Providence nurses across the state remain on the picket line today, claiming the hospital system is illegally locking them out of work following the conclusion of their three-day strike yesterday. 

According to the Oregon Nurses Association (ONA), nurses striking at six hospitals across Oregon provided notice to Providence that they would return to work at six o’clock this morning—only for Providence to respond that they would return to work starting on Sunday.

According to reporting by OPB, Providence offered replacement nurses five-day contracts in spite of the fact that their own nurses planned to return to work on Friday. The union said some nurses were invited back to work starting today, but not on their regular schedules. 

“ONA-represented nurses are encouraged to not cross the picket line and we will vigorously defend any nurse who chooses not to cross the picket line,” the union said in a statement. 

ONA says it is filing an Unfair Labor Practice (ULP) charge with the National Labor Relations Board (NLRB) and will seek backpay for its nurses. ONA nurses are planning to picket again on Saturday. 

The lockout allegation is just one of the current points of conflict between the union and Providence, which have been locked in contentious contract negotiations for much of the year. 

The ONA also alleged Friday that Providence is violating the state’s safe staffing law after the executive director of the Oregon Health Authority provided an update on the state of ongoing investigations into ONA complaints against the hospital.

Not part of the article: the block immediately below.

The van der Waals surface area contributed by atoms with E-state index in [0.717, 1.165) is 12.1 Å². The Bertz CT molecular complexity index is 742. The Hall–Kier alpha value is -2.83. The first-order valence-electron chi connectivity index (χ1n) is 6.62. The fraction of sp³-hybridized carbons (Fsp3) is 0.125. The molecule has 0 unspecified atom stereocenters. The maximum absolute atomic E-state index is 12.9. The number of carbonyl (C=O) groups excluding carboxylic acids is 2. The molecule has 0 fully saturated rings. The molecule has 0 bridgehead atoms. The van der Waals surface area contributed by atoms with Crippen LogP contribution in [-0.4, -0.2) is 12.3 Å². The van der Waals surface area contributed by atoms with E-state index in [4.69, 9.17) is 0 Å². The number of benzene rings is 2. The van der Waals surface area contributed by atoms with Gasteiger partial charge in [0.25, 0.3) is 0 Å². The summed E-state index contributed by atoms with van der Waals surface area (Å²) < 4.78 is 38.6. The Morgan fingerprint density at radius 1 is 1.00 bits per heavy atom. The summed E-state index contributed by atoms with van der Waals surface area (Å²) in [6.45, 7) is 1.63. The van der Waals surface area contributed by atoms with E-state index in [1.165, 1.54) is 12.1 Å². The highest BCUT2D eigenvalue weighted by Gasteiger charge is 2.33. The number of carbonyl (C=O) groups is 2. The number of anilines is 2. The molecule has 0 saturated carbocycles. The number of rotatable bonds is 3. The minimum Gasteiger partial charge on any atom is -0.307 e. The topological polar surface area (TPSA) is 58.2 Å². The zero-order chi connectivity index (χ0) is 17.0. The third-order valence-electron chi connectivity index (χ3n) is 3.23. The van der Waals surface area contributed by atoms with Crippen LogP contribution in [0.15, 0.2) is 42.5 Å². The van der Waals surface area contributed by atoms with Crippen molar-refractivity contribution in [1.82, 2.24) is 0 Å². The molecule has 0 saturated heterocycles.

On Thursday, Sejal Hathi, the director of the Oregon Health Authority (OHA), sent a letter to both the executive director of ONA and the executive vice president of external affairs at the Oregon Hospital Association, detailing the status of investigations into ONA complaints about staffing levels. 

Hathi’s letter doesn’t mention Providence, but ONA wrote that “the Oregon Health Authority (OHA) has confirmed violations of Oregon’s nurse staffing law by Providence.” The hospital rejected the ONA’s characterization of the letter, calling the union’s statement “truth-twisting.” 

“Providence has taken implementation of the new law seriously—and that’s proven by the fact that we have all our Providence Oregon nurse staffing plans submitted and posted,” Jennifer Gentry, the chief nursing officer for Providence’s Central Division, said in a statement. 

The sparring over staffing levels comes on the heels of a three-day strike by Providence nurses across six Oregon hospitals earlier in the week. 

The volume of complaints the OHA has received regarding staffing following the implementation of a new state staffing law at the beginning of June has been remarkable: OHA received 556 complaints between June 1 and June 19 compared to just 282 complaints from September of last year through the end of May.

As a result, Hathi wrote, the agency’s investigative resources are under stress.